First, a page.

For most of his 53 years, logger Dave Glowaski has extracted a living from the vast tracts of woodland in the Superior National Forest. It has always been a hardscrabble business, he says, one that routinely puts small-time operators like himself at odds with timber mills, banks, and the government. But Glowaski, who is also mayor of the tiny Arrowhead-region town of Orr, has become increasingly worried of late about the fate of his livelihood. He points to the dramatic nationwide decline in timber sales on federal land during the last decade; and he is alarmed by the intensifying calls by environmentalists to ban all logging in national forests--a daunting prospect for lumberjacks in the Orr area, where about 60 percent of logged timber comes from what he refers to as "the Superior." "We're just trying to save our way of life," Glowaski says. "We feel we're at war."
Fueled by that conviction, Glowaski and the other 125 dues-paying members of the Associated Contract Loggers in northern Minnesota are opting for a roll of the dice in U.S. District Court. Their suit against the U.S. Forest Service and two anti-logging groups, to be filed next month, marks the first time the decade-old organization has pressed its grievances in a courtroom. It revolves around a novel, if somewhat tortured, legal argument. The tactic, Glowaski explains, was conceived of last January when the ACL board began casting about for remedies to what he and his fellow loggers regard as their prime problem: a once-thriving Forest Service timber sales program they believe is being held hostage by the aggressive maneuverings of environmental groups.
Enter big-city lawyer Steve Young--former Republican U.S. Senate candidate and quirky ideologue with ties to the Center for the American Experiment, a right-leaning Minneapolis-based think tank. After listening to the loggers' complaints, Young concluded that the growing opposition to logging is fundamentally religious in nature--an outgrowth of the so-called deep ecology movement, which, he insists, masks its spiritual aims with "pseudo science." According to Young, the Forest Service has become a "tool" of this movement; so he has crafted a legal complaint charging that the agency has violated the establishment clause of the First Amendment, which prohibits government from favoring or endorsing religion.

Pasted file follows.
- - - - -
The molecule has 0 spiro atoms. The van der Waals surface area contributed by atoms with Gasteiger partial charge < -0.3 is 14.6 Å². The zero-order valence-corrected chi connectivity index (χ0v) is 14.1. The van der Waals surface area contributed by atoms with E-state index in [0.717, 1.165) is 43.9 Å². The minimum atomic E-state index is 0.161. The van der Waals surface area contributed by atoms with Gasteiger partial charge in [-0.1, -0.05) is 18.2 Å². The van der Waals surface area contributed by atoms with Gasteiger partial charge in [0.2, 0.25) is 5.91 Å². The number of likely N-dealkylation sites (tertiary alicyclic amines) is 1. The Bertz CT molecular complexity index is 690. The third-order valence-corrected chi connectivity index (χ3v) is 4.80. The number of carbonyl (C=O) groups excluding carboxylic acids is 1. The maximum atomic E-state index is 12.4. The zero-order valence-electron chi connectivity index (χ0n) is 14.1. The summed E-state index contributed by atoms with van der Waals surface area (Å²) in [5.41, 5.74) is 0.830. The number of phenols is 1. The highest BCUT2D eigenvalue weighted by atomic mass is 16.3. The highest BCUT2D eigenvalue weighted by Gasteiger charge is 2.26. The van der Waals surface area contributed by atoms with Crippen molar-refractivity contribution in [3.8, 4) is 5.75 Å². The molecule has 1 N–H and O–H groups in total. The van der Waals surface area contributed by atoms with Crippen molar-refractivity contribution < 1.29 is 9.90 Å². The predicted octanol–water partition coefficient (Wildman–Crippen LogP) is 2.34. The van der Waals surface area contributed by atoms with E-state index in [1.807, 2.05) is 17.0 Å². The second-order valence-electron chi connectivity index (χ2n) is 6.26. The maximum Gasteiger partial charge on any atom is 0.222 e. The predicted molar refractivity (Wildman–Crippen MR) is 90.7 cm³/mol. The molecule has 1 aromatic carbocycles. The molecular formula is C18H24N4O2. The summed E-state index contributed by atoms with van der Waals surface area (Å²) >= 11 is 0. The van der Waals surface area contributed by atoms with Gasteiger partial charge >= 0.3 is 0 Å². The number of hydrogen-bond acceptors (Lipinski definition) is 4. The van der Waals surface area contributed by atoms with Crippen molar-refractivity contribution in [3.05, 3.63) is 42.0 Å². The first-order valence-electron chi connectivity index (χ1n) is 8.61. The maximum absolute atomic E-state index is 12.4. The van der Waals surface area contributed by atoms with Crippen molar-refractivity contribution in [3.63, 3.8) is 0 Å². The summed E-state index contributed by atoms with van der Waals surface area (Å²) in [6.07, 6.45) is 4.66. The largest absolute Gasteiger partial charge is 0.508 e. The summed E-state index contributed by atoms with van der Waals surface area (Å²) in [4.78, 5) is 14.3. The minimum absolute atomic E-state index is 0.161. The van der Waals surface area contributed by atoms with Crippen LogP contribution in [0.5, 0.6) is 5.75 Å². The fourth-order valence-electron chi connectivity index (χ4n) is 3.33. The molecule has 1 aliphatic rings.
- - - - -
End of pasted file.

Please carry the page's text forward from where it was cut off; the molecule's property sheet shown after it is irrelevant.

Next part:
"We're not arguing that the Forest Service has become a believer in this religion," he cautions. "But we're arguing that their failure to raise these religious questions has forced them to become an agent of religious purpose. If these [environmental] groups are saying that trees are fundamentally inviolate and sacred, that there should be some bioreserve that humans should be kept away from, my response is that, no, that's just your particular religious view and you can't force the government to impose that idea."
But as Young sees it, this creed has insinuated its way into government at the highest levels: "I read Al Gore's book and I said, no shit, there's a coherence here, and that coherence is deep ecology. So we're [filing the suit] to establish new law--new ways of thinking about the environment."
"Is this guy for real?" asks Ray Fenner, who heads the St. Paul-based Superior Wilderness Action Network, which is named in the suit. He notes with some amusement that SWAN now finds itself in the unlikely position of assuming the role of codefendant with its traditional nemesis, the Forest Service--an agency SWAN has sued in the past. Still, he is of one mind with the Forest Service in insisting that the loggers' claim is way off base: "It's bunk, total bunk. To tell you the truth--and I'm going to sound really naive here--but I don't even quite know what deep ecology is. All we're trying to do is save our forests from getting cut down." Fenner figures SWAN has filed legal appeals against "10 or 11 timber sales," but those appeals were aimed at preserving delicate ecosystems, not advancing any religious doctrine.